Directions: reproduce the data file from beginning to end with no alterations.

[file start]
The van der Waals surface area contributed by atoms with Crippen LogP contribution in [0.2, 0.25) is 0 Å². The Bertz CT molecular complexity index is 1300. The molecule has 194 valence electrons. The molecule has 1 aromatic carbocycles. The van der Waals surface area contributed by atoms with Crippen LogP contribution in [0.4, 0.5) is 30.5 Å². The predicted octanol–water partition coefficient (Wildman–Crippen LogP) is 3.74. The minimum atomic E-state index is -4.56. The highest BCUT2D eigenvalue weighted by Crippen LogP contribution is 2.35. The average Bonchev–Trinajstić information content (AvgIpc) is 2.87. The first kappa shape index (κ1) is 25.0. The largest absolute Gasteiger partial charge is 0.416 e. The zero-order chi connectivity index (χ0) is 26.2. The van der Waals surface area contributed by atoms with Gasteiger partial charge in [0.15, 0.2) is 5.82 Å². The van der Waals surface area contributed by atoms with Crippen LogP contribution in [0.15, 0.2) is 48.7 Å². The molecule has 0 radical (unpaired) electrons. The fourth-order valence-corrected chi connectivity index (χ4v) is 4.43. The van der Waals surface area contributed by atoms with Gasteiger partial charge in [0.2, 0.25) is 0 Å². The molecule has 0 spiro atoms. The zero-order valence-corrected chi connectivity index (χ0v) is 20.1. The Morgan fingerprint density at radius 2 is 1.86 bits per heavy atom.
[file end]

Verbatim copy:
The van der Waals surface area contributed by atoms with Crippen LogP contribution in [0.2, 0.25) is 0 Å². The Bertz CT molecular complexity index is 1300. The molecule has 194 valence electrons. The molecule has 1 aromatic carbocycles. The van der Waals surface area contributed by atoms with Crippen LogP contribution in [0.4, 0.5) is 30.5 Å². The predicted octanol–water partition coefficient (Wildman–Crippen LogP) is 3.74. The minimum atomic E-state index is -4.56. The highest BCUT2D eigenvalue weighted by Crippen LogP contribution is 2.35. The average Bonchev–Trinajstić information content (AvgIpc) is 2.87. The first kappa shape index (κ1) is 25.0. The largest absolute Gasteiger partial charge is 0.416 e. The zero-order chi connectivity index (χ0) is 26.2. The van der Waals surface area contributed by atoms with Gasteiger partial charge in [0.15, 0.2) is 5.82 Å². The van der Waals surface area contributed by atoms with Crippen LogP contribution in [0.15, 0.2) is 48.7 Å². The molecule has 0 radical (unpaired) electrons. The fourth-order valence-corrected chi connectivity index (χ4v) is 4.43. The van der Waals surface area contributed by atoms with Gasteiger partial charge in [0.2, 0.25) is 0 Å². The molecule has 0 spiro atoms. The zero-order valence-corrected chi connectivity index (χ0v) is 20.1. The Morgan fingerprint density at radius 2 is 1.86 bits per heavy atom.